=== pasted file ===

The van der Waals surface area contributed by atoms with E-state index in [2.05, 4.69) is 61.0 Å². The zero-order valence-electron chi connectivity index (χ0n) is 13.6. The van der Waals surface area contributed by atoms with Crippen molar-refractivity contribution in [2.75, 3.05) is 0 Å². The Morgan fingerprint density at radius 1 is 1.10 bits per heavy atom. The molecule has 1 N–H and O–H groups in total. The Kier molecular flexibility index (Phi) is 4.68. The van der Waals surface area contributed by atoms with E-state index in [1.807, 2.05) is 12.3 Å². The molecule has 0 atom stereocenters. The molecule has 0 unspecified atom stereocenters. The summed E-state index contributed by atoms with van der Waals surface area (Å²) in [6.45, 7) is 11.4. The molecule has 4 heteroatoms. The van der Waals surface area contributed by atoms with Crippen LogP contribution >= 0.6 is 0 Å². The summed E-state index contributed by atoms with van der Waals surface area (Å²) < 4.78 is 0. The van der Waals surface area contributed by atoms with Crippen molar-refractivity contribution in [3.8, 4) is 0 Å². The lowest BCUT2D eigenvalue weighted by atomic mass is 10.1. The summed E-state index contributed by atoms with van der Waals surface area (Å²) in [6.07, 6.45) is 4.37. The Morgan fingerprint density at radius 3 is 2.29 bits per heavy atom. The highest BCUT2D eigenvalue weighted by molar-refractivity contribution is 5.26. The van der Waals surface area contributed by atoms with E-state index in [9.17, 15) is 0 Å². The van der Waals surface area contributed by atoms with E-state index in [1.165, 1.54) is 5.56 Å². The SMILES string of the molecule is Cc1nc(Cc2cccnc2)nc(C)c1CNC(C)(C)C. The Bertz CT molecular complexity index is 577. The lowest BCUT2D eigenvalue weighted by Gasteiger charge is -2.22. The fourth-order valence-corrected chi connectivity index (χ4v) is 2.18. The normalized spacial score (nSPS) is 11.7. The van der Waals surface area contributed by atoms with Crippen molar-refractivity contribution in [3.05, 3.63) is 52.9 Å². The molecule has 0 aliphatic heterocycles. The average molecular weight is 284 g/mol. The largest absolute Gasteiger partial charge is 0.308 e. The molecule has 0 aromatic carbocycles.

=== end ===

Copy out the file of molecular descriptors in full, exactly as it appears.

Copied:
The van der Waals surface area contributed by atoms with E-state index in [2.05, 4.69) is 61.0 Å². The zero-order valence-electron chi connectivity index (χ0n) is 13.6. The van der Waals surface area contributed by atoms with Crippen molar-refractivity contribution in [2.75, 3.05) is 0 Å². The Morgan fingerprint density at radius 1 is 1.10 bits per heavy atom. The molecule has 1 N–H and O–H groups in total. The Kier molecular flexibility index (Phi) is 4.68. The van der Waals surface area contributed by atoms with E-state index in [1.807, 2.05) is 12.3 Å². The molecule has 0 atom stereocenters. The molecule has 0 unspecified atom stereocenters. The summed E-state index contributed by atoms with van der Waals surface area (Å²) in [6.45, 7) is 11.4. The molecule has 4 heteroatoms. The van der Waals surface area contributed by atoms with Crippen LogP contribution >= 0.6 is 0 Å². The summed E-state index contributed by atoms with van der Waals surface area (Å²) < 4.78 is 0. The van der Waals surface area contributed by atoms with Crippen molar-refractivity contribution in [3.8, 4) is 0 Å². The lowest BCUT2D eigenvalue weighted by atomic mass is 10.1. The summed E-state index contributed by atoms with van der Waals surface area (Å²) in [6.07, 6.45) is 4.37. The Morgan fingerprint density at radius 3 is 2.29 bits per heavy atom. The highest BCUT2D eigenvalue weighted by molar-refractivity contribution is 5.26. The van der Waals surface area contributed by atoms with E-state index in [9.17, 15) is 0 Å². The van der Waals surface area contributed by atoms with E-state index in [1.165, 1.54) is 5.56 Å². The SMILES string of the molecule is Cc1nc(Cc2cccnc2)nc(C)c1CNC(C)(C)C. The Bertz CT molecular complexity index is 577. The lowest BCUT2D eigenvalue weighted by Gasteiger charge is -2.22. The fourth-order valence-corrected chi connectivity index (χ4v) is 2.18. The normalized spacial score (nSPS) is 11.7. The van der Waals surface area contributed by atoms with Crippen molar-refractivity contribution in [3.05, 3.63) is 52.9 Å². The molecule has 0 aliphatic heterocycles. The average molecular weight is 284 g/mol. The largest absolute Gasteiger partial charge is 0.308 e. The molecule has 0 aromatic carbocycles.